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website content compliance The internet is the new high street and your website, the shop window into which the whole world can peer.
This is a fantastic opportunity, but there are a number of common compliance pitfalls that can trap the unwary. Falling foul of these can damage your business reputation and cost you money.  With a website, it is very easy for regulators,  such as the Information Commissioner, to check if the rules are being followed or not.

To help you avoid these pitfalls I have asked Wendy Briggs from Crimson Crab, reputation management and compliance specialists, to share her experience.

Here are the eight most common web content compliance mistakes that Crimson Crab have come across:

1. Failure to show full ownership details

This is one of the easiest things for regulator’s to pick up on. At the very least it is an indicator of negligence or a ‘devil may care’ attitude towards trading. In the worst case scenario, it could be seen as an indicator of more serious criminal intent that merits concealment. Most websites will need this disclosure, and it must be present when the website is used for e-commerce.

2. Failure to specify cancellation rights

An E-commerce website aimed at consumers is requited to meet certain additional rules. The main one that causes problems is the right of cancellation. Most purchasers have up to 14 days to change their minds and cancel any agreement. If you don’t tell them about their cancellation rights, this can go up to as much as one year. (That’s right, one year! )

3. Lack of relevant business information

Most service companies (operating either on or off-line) should give specific information to clients before doing business with them.  For example a postal address, a telephone number and an email address are the bare minimum, whatever the business type.   Other relevant information may include company legal status e.g.Limited Company or Community Interest Company. Membership of any authorisation schemes, as well as details of any guarantees, will also boost your credibility in the eyes of the customer.  The idea is to let the client know whom they are dealing with and give some other useful information that helps customer confidence and provides consumer protection.  For off-line businesses, with a website, one way of complying is to use a web page for this information. You can then give prospective customers a link.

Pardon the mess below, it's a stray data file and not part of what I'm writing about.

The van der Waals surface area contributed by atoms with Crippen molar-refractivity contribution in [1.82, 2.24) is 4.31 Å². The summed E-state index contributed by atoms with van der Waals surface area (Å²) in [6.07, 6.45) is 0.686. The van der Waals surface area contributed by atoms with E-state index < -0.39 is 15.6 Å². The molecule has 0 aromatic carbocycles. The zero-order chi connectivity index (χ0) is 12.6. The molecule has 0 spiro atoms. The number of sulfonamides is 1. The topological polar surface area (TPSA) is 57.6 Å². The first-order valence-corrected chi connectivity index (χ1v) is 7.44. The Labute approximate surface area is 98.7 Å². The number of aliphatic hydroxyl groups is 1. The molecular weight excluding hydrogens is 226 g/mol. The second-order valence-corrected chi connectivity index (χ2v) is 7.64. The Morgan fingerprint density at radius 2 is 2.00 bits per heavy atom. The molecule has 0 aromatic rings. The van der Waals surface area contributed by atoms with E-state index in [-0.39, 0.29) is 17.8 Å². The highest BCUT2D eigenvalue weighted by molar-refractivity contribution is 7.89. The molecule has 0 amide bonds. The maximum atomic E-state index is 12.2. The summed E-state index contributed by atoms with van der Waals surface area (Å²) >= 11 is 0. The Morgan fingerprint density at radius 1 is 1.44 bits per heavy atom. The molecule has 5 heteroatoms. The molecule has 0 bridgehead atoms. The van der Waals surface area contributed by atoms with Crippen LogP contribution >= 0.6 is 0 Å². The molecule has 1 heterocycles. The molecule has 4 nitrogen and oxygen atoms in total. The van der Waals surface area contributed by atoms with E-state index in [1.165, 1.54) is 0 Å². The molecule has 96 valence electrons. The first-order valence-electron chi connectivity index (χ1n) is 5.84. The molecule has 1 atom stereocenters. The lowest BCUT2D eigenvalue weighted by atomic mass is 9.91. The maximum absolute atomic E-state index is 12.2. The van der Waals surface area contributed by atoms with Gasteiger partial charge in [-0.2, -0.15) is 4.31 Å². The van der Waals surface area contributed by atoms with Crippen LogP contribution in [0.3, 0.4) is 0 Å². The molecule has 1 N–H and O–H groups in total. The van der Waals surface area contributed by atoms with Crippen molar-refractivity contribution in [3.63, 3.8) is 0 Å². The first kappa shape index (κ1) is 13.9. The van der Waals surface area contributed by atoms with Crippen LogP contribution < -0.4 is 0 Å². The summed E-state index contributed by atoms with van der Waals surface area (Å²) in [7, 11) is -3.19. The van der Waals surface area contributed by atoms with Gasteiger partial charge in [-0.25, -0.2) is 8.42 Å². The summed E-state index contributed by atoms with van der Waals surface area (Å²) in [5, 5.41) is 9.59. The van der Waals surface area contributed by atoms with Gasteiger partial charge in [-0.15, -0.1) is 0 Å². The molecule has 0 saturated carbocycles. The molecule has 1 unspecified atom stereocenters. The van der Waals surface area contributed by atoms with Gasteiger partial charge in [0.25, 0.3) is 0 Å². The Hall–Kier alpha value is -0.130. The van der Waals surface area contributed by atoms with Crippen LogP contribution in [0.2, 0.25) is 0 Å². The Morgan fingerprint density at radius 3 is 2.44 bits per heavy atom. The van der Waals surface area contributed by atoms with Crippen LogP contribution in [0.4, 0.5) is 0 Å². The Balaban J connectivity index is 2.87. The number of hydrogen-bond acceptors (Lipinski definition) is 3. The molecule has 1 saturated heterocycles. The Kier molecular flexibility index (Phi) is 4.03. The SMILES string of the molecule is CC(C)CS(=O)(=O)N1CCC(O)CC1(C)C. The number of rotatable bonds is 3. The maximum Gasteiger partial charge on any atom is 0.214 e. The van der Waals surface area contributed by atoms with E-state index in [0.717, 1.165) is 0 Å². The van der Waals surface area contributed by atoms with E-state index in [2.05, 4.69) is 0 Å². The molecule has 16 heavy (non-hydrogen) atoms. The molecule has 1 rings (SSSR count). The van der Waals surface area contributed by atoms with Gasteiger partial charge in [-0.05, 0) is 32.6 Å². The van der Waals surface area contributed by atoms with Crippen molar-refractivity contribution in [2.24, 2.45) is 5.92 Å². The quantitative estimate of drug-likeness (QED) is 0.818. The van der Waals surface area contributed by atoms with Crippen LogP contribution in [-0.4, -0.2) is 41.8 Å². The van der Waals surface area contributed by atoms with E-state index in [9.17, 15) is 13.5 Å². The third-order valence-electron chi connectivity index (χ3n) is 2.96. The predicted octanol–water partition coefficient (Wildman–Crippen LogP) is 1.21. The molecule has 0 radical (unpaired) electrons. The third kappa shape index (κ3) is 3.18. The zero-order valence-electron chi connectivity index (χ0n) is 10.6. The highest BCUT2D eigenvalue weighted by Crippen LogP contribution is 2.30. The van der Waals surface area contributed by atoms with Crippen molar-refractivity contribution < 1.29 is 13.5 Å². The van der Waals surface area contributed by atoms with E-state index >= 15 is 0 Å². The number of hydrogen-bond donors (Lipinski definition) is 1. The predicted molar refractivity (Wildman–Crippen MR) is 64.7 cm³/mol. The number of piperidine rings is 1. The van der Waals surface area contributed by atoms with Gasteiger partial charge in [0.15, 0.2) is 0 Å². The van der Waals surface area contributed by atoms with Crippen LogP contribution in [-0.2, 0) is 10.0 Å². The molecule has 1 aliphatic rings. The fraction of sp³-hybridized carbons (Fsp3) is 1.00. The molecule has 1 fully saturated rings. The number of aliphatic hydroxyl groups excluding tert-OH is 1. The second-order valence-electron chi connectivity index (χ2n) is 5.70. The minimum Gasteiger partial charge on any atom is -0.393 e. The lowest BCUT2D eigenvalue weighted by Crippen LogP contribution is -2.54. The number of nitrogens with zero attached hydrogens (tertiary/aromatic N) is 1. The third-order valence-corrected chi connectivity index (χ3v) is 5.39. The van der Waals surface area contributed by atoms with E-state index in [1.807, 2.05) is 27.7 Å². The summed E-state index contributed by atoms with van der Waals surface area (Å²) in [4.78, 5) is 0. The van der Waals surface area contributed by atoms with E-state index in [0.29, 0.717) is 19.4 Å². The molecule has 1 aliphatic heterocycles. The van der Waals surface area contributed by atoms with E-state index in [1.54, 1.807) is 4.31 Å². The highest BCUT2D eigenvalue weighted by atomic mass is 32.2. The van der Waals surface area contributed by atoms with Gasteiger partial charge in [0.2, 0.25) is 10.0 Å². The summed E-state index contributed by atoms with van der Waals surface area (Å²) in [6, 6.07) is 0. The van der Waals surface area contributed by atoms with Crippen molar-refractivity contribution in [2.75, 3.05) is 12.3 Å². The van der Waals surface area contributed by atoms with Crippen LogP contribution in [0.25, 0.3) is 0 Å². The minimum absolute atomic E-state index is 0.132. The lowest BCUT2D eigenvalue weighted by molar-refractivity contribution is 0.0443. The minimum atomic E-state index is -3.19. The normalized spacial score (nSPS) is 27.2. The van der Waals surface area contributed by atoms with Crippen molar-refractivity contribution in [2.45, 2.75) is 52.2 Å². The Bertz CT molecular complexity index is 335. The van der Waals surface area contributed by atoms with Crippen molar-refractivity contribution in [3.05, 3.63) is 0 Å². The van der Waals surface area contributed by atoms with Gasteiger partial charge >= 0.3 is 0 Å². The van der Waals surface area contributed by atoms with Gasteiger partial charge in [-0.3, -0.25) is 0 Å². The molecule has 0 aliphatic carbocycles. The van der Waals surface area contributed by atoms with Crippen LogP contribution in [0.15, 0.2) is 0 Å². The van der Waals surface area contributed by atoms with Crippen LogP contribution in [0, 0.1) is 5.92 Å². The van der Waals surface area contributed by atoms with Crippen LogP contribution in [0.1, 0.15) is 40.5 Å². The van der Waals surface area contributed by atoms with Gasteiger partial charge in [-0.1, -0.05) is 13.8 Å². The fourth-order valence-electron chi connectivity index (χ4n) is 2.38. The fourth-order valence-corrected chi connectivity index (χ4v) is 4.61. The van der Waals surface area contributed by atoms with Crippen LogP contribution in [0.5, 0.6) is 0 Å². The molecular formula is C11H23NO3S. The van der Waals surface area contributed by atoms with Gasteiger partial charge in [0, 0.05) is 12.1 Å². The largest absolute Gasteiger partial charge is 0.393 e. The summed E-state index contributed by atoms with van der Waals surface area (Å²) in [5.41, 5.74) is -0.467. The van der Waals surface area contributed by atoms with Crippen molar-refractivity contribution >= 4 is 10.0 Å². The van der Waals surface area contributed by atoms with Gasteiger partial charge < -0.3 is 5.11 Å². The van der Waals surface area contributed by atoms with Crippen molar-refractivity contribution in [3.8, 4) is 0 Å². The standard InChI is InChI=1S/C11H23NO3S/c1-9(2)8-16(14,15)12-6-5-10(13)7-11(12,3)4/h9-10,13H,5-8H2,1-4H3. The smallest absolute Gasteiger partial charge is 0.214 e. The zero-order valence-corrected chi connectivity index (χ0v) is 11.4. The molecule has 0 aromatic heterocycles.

4. Failure to have an up to date copyright notice

Although, not a legal requirement, most websites have some form of copyright notice. The issue here concerns the date. If your site only shows a past date, just how fresh is the content? Ideally the date should be the first year that the content was put on the site together with the date the latest content was added e.g. © Copyright Crimson Crab Ltd 2011-2015 all rights reserved.

5. Failure to have a privacy policy

Another complex area is privacy. It is all about being clear about what personal data you collect from your visitors and what it is going to be used for. The consequences of getting things wrong can be fairly substantial with maximum penalties of half a million pounds and size being no excuse for not knowing the rules. However, by far the biggest impact will be damage to your reputation. Customers will vote with their feet if you cannot guarantee their privacy. Related to this is the increasing use of “cookies“. These are pieces of code within your website that automatically gather information about the visitors to your site. You’ll need a ‘transparent’ cookie policy, which is in itself a minefield, as many businesses do not understand the law as it relates to cookies.

6. Lack of published terms and conditions

Although often seen as a legal nicety that no one will ever read, it is worth having a robust set of terms and conditions for use of your website. They can limit your liability if you are taken to court, as well as protect your rights to your content. A Court will look at your website terms so, you’ll need to take them seriously enough for them to stand up in court.

7. Your website doesn’t meet web accessibility guidelines for disabled visitors

The Disability Discrimination Act should aim to meet Level AA of the Web Content Accessibility Guidelines (WCAG) 2.0. It is good practice to comply and opens up access to a large group of potential customers.

8. Reviews and testimonials – too good to be true?

Finally a word about testimonials. The Competition and Consumer Protection Commission is looking at the way businesses use online reviews and endorsements after concerns were raised about their “trustworthiness” and “impartiality”. This will include those on web blogs, video blogs, social media, specialist review sites, trusted trader sites, retail platforms, and retailers’ websites. Something to be aware of?

Need some help?

If you want to take advantage of our free, quick website compliance check, please send an email with the address of your website to enquiries@crimsoncrab.net with “Insight WebCheck” in the subject line.